Nonlinear differential equations exhibit rich phenomena in many fields but are notoriously challenging to solve. Recently, Liu et al. [1] demonstrated the first efficient quantum algorithm for dissipative quadratic differential equations under the condition R\<1, where R measures the ratio of nonlinearity to dissipation using the l2 norm. Here we develop an efficient quantum algorithm based on [1] for reaction-diffusion equations, a class of nonlinear partial differential equations (PDEs). To achieve this, we improve upon the Carleman linearization approach introduced in [1] to obtain a faster convergence rate under the condition RD\<1, where RD measures the ratio of nonlinearity to dissipation using the l\∞ norm. Since RD is independent of the number of spatial grid points n while R increases with n, the criterion RD\<1 is significantly milder than R\<1 for high-dimensional systems and can stay convergent under grid refinement for approximating PDEs. As applications of our quantum algorithm we consider the Fisher-KPP and Allen-Cahn equations, which have interpretations in classical physics. In particular, we show how to estimate the mean square kinetic energy in the solution by postprocessing the quantum state that encodes it to extract derivative information.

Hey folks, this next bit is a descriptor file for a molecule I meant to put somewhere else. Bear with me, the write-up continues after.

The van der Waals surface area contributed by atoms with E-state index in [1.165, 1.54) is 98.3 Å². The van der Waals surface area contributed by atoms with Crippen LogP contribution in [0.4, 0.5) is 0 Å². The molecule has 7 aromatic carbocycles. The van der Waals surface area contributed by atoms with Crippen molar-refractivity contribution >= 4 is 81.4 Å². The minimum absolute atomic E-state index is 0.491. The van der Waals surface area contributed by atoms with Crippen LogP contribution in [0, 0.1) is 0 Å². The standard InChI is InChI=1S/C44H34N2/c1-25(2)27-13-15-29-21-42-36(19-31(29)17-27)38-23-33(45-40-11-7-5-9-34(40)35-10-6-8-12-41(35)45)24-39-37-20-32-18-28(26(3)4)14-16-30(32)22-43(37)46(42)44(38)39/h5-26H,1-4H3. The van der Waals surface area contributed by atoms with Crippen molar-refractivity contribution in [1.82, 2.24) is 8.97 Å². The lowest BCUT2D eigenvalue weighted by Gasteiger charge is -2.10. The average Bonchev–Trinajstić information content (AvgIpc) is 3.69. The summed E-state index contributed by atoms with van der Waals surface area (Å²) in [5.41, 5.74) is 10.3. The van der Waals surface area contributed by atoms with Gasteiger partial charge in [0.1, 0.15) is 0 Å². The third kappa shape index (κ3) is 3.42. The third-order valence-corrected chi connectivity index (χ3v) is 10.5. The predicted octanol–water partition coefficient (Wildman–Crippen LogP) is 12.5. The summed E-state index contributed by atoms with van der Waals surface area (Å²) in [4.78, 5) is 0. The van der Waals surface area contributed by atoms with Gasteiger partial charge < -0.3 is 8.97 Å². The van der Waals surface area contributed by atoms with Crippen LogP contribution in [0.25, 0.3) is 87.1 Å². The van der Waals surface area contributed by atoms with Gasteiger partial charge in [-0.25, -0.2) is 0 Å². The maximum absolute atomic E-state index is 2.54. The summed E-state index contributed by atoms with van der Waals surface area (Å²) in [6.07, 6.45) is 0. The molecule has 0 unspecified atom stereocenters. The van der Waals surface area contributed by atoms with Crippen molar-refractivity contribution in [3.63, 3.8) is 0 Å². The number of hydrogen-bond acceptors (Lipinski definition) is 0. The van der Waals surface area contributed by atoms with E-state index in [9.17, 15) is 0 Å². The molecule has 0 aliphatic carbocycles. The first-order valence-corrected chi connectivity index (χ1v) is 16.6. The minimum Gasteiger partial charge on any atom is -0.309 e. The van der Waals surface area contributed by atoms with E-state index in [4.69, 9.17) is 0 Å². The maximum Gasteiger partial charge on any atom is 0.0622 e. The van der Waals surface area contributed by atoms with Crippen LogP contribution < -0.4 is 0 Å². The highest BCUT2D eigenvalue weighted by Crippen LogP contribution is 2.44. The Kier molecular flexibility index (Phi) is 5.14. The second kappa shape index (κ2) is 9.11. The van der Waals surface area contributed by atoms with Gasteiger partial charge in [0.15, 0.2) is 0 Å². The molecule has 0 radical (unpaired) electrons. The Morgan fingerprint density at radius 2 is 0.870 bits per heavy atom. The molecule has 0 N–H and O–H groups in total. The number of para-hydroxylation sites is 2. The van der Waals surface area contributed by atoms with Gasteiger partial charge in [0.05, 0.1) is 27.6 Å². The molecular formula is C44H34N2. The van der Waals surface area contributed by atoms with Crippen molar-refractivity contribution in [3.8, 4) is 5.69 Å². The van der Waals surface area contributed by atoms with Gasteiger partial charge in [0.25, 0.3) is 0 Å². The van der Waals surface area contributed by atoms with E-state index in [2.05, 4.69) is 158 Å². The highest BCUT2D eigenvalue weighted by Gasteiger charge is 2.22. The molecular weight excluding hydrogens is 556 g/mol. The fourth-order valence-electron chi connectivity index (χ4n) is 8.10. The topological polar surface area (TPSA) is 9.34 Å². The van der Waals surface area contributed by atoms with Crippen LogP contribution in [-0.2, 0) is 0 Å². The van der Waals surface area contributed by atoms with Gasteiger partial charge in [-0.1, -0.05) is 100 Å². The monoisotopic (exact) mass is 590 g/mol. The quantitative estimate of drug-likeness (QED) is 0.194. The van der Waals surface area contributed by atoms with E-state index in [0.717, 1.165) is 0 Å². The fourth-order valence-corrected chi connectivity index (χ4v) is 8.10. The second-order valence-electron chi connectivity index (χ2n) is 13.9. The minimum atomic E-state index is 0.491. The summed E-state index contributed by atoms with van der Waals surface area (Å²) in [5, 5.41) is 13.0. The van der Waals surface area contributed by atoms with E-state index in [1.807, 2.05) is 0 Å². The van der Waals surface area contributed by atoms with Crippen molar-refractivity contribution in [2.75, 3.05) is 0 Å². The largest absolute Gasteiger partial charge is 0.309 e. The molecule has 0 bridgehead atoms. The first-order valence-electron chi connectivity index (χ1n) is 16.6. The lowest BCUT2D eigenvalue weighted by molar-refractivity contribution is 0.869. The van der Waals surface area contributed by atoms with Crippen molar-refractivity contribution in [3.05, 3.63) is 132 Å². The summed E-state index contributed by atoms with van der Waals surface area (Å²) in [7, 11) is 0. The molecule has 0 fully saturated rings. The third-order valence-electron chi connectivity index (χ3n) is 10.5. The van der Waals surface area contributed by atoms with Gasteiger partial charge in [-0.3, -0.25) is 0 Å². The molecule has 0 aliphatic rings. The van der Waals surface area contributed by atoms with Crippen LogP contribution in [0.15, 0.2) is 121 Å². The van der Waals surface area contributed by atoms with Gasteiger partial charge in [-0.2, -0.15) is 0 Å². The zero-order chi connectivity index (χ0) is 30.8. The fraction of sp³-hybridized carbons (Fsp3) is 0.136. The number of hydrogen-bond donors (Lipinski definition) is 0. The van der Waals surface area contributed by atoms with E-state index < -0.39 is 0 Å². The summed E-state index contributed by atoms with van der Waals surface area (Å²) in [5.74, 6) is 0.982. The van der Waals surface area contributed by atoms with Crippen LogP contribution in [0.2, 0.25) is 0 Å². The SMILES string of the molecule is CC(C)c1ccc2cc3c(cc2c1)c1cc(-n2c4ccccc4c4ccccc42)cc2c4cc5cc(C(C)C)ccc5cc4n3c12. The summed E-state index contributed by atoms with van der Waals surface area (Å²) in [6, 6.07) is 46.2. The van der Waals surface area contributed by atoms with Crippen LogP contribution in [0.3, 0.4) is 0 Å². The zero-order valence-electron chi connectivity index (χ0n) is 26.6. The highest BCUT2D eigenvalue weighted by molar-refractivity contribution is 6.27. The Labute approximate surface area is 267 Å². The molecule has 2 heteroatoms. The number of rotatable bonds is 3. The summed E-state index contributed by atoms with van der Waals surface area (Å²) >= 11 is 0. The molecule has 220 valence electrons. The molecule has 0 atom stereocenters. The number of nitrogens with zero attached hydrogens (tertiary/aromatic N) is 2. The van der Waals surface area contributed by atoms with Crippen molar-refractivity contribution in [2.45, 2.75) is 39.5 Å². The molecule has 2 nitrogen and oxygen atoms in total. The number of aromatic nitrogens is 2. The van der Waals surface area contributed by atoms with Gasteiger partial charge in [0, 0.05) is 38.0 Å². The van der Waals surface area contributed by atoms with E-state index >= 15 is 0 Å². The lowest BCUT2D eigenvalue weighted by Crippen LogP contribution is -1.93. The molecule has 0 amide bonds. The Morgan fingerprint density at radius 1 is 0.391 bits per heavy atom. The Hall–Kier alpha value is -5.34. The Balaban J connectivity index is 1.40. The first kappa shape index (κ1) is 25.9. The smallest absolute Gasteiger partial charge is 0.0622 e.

}, url = {https://arxiv.org/abs/2205.01141}, author = {Dong An and Di Fang and Stephen Jordan and Jin-Peng Liu and Guang Hao Low and Jiasu Wang} } @article {2927, title = {Time-dependent Hamiltonian Simulation of Highly Oscillatory Dynamics}, year = {2021}, month = {11/4/2021}, abstract = {We propose a simple quantum algorithm for simulating highly oscillatory quantum dynamics, which does not require complicated quantum control logic for handling time-ordering operators. To our knowledge, this is the first quantum algorithm that is both insensitive to the rapid changes of the time-dependent Hamiltonian and exhibits commutator scaling. Our method can be used for efficient Hamiltonian simulation in the interaction picture. In particular, we demonstrate that for the simulation of the Schr{\"o}dinger equation, our method exhibits superconvergence and achieves a surprising second order convergence rate, of which the proof rests on a careful application of pseudo-differential calculus. Numerical results verify the effectiveness and the superconvergence property of our method.

}, url = {https://arxiv.org/abs/2111.03103}, author = {Dong An and Di Fang and Lin Lin} }